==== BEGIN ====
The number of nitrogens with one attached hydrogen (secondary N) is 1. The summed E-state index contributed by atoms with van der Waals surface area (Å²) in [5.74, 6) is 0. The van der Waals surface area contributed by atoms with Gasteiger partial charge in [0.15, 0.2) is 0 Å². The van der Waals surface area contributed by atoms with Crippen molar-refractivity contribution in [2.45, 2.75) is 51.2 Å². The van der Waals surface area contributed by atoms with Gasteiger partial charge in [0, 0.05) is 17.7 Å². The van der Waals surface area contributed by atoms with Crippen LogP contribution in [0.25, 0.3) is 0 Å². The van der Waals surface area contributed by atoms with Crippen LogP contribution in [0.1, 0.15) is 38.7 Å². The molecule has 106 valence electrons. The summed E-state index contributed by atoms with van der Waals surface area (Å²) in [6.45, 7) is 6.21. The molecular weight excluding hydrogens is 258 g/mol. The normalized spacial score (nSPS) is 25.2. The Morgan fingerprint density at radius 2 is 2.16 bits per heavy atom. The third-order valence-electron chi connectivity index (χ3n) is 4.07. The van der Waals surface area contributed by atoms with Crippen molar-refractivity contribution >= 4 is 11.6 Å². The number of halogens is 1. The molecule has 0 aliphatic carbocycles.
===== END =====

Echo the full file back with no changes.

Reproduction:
The number of nitrogens with one attached hydrogen (secondary N) is 1. The summed E-state index contributed by atoms with van der Waals surface area (Å²) in [5.74, 6) is 0. The van der Waals surface area contributed by atoms with Gasteiger partial charge in [0.15, 0.2) is 0 Å². The van der Waals surface area contributed by atoms with Crippen molar-refractivity contribution in [2.45, 2.75) is 51.2 Å². The van der Waals surface area contributed by atoms with Gasteiger partial charge in [0, 0.05) is 17.7 Å². The van der Waals surface area contributed by atoms with Crippen LogP contribution in [0.25, 0.3) is 0 Å². The van der Waals surface area contributed by atoms with Crippen LogP contribution in [0.1, 0.15) is 38.7 Å². The molecule has 106 valence electrons. The summed E-state index contributed by atoms with van der Waals surface area (Å²) in [6.45, 7) is 6.21. The molecular weight excluding hydrogens is 258 g/mol. The normalized spacial score (nSPS) is 25.2. The Morgan fingerprint density at radius 2 is 2.16 bits per heavy atom. The third-order valence-electron chi connectivity index (χ3n) is 4.07. The van der Waals surface area contributed by atoms with Crippen molar-refractivity contribution >= 4 is 11.6 Å². The number of halogens is 1. The molecule has 0 aliphatic carbocycles.